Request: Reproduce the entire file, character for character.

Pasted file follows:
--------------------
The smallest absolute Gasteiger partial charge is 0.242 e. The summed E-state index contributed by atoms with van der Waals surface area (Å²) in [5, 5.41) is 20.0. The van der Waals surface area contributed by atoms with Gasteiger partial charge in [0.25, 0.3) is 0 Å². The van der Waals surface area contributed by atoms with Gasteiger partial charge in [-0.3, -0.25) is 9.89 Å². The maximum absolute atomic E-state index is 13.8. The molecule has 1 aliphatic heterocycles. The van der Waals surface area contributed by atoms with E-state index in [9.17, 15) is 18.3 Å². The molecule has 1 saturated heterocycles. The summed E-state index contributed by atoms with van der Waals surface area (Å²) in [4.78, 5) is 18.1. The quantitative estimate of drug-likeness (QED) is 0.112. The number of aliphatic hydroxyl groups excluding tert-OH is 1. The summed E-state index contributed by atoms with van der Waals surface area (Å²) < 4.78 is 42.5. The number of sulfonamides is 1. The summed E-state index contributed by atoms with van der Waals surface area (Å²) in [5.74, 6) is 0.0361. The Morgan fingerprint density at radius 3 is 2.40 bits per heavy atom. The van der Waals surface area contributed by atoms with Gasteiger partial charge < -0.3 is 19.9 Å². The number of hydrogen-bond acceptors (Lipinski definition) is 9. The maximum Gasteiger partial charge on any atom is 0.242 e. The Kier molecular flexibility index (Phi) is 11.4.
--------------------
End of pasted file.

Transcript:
The smallest absolute Gasteiger partial charge is 0.242 e. The summed E-state index contributed by atoms with van der Waals surface area (Å²) in [5, 5.41) is 20.0. The van der Waals surface area contributed by atoms with Gasteiger partial charge in [0.25, 0.3) is 0 Å². The van der Waals surface area contributed by atoms with Gasteiger partial charge in [-0.3, -0.25) is 9.89 Å². The maximum absolute atomic E-state index is 13.8. The molecule has 1 aliphatic heterocycles. The van der Waals surface area contributed by atoms with E-state index in [9.17, 15) is 18.3 Å². The molecule has 1 saturated heterocycles. The summed E-state index contributed by atoms with van der Waals surface area (Å²) in [4.78, 5) is 18.1. The quantitative estimate of drug-likeness (QED) is 0.112. The number of aliphatic hydroxyl groups excluding tert-OH is 1. The summed E-state index contributed by atoms with van der Waals surface area (Å²) < 4.78 is 42.5. The number of sulfonamides is 1. The summed E-state index contributed by atoms with van der Waals surface area (Å²) in [5.74, 6) is 0.0361. The Morgan fingerprint density at radius 3 is 2.40 bits per heavy atom. The van der Waals surface area contributed by atoms with Gasteiger partial charge < -0.3 is 19.9 Å². The number of hydrogen-bond acceptors (Lipinski definition) is 9. The maximum Gasteiger partial charge on any atom is 0.242 e. The Kier molecular flexibility index (Phi) is 11.4.